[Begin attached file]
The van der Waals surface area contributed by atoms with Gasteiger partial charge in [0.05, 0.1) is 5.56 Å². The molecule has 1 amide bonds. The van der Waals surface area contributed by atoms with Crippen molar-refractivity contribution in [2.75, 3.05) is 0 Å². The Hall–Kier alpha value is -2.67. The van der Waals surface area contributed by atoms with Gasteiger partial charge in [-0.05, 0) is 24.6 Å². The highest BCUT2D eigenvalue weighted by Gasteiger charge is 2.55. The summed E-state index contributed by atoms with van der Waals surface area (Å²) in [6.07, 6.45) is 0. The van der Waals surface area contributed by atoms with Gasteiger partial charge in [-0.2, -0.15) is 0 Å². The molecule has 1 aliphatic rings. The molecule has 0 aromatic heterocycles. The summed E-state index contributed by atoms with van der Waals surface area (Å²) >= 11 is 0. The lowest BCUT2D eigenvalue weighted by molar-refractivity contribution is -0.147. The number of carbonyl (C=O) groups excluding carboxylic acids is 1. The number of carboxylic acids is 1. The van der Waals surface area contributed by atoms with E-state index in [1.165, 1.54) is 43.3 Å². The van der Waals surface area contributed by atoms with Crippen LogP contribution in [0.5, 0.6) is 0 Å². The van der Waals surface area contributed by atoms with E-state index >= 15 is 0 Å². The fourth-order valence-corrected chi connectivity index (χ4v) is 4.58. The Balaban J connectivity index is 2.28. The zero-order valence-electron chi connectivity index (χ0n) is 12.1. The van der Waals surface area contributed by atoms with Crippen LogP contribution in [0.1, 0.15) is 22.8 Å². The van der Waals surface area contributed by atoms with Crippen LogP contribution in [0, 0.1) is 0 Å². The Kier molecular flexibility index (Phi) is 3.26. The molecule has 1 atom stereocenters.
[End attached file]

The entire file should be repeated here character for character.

The van der Waals surface area contributed by atoms with Gasteiger partial charge in [0.05, 0.1) is 5.56 Å². The molecule has 1 amide bonds. The van der Waals surface area contributed by atoms with Crippen molar-refractivity contribution in [2.75, 3.05) is 0 Å². The Hall–Kier alpha value is -2.67. The van der Waals surface area contributed by atoms with Gasteiger partial charge in [-0.05, 0) is 24.6 Å². The highest BCUT2D eigenvalue weighted by Gasteiger charge is 2.55. The summed E-state index contributed by atoms with van der Waals surface area (Å²) in [6.07, 6.45) is 0. The van der Waals surface area contributed by atoms with Gasteiger partial charge in [-0.2, -0.15) is 0 Å². The molecule has 1 aliphatic rings. The molecule has 0 aromatic heterocycles. The summed E-state index contributed by atoms with van der Waals surface area (Å²) >= 11 is 0. The lowest BCUT2D eigenvalue weighted by molar-refractivity contribution is -0.147. The number of carbonyl (C=O) groups excluding carboxylic acids is 1. The number of carboxylic acids is 1. The van der Waals surface area contributed by atoms with E-state index in [1.165, 1.54) is 43.3 Å². The van der Waals surface area contributed by atoms with Crippen LogP contribution in [0.5, 0.6) is 0 Å². The van der Waals surface area contributed by atoms with E-state index >= 15 is 0 Å². The fourth-order valence-corrected chi connectivity index (χ4v) is 4.58. The Balaban J connectivity index is 2.28. The zero-order valence-electron chi connectivity index (χ0n) is 12.1. The van der Waals surface area contributed by atoms with Crippen LogP contribution in [0.1, 0.15) is 22.8 Å². The van der Waals surface area contributed by atoms with Crippen LogP contribution in [0, 0.1) is 0 Å². The Kier molecular flexibility index (Phi) is 3.26. The molecule has 1 atom stereocenters.